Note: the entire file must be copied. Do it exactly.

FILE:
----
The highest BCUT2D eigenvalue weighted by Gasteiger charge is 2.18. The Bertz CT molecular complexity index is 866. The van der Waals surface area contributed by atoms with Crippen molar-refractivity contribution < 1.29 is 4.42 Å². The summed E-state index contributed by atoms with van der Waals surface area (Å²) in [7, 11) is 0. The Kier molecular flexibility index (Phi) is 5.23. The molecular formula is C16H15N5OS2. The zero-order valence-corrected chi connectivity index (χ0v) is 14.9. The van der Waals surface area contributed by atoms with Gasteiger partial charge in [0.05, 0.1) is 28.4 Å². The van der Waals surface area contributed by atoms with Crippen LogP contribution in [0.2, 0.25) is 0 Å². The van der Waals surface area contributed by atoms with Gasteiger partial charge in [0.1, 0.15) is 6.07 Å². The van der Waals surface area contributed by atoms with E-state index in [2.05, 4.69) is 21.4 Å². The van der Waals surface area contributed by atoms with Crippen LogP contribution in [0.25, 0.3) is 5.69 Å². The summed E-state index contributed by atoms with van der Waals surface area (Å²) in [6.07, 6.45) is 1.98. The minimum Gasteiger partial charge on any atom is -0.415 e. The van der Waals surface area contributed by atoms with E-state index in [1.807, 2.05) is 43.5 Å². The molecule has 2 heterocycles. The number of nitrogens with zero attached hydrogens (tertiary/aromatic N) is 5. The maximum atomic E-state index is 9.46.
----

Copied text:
The highest BCUT2D eigenvalue weighted by Gasteiger charge is 2.18. The Bertz CT molecular complexity index is 866. The van der Waals surface area contributed by atoms with Crippen molar-refractivity contribution < 1.29 is 4.42 Å². The summed E-state index contributed by atoms with van der Waals surface area (Å²) in [7, 11) is 0. The Kier molecular flexibility index (Phi) is 5.23. The molecular formula is C16H15N5OS2. The zero-order valence-corrected chi connectivity index (χ0v) is 14.9. The van der Waals surface area contributed by atoms with Gasteiger partial charge in [0.05, 0.1) is 28.4 Å². The van der Waals surface area contributed by atoms with Crippen LogP contribution in [0.2, 0.25) is 0 Å². The van der Waals surface area contributed by atoms with Gasteiger partial charge in [0.1, 0.15) is 6.07 Å². The van der Waals surface area contributed by atoms with E-state index in [2.05, 4.69) is 21.4 Å². The van der Waals surface area contributed by atoms with Crippen LogP contribution in [0.25, 0.3) is 5.69 Å². The summed E-state index contributed by atoms with van der Waals surface area (Å²) in [6.07, 6.45) is 1.98. The minimum Gasteiger partial charge on any atom is -0.415 e. The van der Waals surface area contributed by atoms with E-state index in [1.807, 2.05) is 43.5 Å². The molecule has 2 heterocycles. The number of nitrogens with zero attached hydrogens (tertiary/aromatic N) is 5. The maximum atomic E-state index is 9.46.